Almost half have lost confidence in government over Priti Patel bullying report
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Nearly half (43%) of the British public say their confidence in the government decreased because of its handling of claims of bullying directed against Home Secretary Priti Patel according to polling released today.
In late November the findings of an investigation into claims of bullying by Patel, which the government appeared to have withheld from publication, were leaked. The report had concluded that Patel was guilty of bullying and of breaching the Ministerial Code.
Following the leak, many expected Patel to resign. She refused to do so, however, and the prime minister and a number of Conservative MPs publicly defended her.
The survey released today, carried out by Opinium with Compassion in Politics, suggests that the public may not be so forgiving. Not only did 43% agree that the saga had dented their confidence in the government - almost a third (28%) said it had done so significantly.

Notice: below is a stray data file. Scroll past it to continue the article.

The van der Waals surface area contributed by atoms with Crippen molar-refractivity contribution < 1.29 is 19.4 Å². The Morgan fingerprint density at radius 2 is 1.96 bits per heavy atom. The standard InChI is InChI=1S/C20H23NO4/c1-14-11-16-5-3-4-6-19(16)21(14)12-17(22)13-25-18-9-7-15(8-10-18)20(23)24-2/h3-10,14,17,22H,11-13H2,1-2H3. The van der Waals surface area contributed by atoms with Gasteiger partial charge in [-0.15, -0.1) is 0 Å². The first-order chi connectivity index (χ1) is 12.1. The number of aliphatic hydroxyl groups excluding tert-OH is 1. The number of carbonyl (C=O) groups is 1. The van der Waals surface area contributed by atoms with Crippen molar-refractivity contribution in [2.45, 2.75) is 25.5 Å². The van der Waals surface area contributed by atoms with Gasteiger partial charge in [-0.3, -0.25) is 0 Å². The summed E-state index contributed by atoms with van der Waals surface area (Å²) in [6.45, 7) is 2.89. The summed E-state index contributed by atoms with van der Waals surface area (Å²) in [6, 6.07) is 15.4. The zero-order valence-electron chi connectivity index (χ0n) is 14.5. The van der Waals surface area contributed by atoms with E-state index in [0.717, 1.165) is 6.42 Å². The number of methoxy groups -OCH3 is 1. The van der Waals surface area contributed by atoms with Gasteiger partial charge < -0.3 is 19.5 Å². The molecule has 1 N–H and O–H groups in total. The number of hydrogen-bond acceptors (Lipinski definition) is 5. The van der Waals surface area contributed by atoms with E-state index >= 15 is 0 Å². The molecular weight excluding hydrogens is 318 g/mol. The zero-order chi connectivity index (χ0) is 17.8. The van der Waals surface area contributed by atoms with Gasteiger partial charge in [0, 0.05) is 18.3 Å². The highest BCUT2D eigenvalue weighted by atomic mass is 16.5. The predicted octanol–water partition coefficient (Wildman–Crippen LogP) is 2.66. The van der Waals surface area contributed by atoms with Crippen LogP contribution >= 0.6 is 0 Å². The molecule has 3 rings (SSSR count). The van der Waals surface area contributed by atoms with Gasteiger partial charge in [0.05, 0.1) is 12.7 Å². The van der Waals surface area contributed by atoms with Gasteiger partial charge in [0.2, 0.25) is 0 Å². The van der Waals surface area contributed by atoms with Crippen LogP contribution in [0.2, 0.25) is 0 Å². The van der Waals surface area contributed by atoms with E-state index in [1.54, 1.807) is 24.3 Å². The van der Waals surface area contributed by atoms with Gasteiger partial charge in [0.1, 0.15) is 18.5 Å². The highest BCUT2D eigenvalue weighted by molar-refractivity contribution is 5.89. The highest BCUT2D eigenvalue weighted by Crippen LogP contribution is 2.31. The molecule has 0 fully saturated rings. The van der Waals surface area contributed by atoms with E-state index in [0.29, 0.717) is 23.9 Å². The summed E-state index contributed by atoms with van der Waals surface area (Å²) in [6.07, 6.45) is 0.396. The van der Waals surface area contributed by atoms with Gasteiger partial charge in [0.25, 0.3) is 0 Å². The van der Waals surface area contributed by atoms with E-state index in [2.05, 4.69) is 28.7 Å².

Most worrying for the government, 1 in 5 Conservative supporters (16%) were prepared to admit that confidence in their own party had been reduced by the publication of the report.
Jennifer Nadel, Co-Director of Compassion in Politics, said:
“In any workplace, an individual found guilty of bullying could expect to be shown the door. As such it is no surprise that many people have felt so let down by the government’s handling of this affair: it is galling to see rules that are meant to apply universally being disregarded at the heart of government.
“Indeed, this episode reveals the wider and serious problems we have with our politics. An overly combative, competitive, and aggressive culture has sucked the humanity out of the system and encouraged bad behaviour. We need deep and effective interventions aimed at creating a system which values compassion, respect, and inclusion. That is why we are working with like-minded politicians on a new and enforceable code of conduct for parliament, on introducing compassion training for all MPs, and on bringing an end to the tradition of booing and jeering in parliament. For the good of our democracy and the people who work to uphold it, we must change the political culture in this country.”
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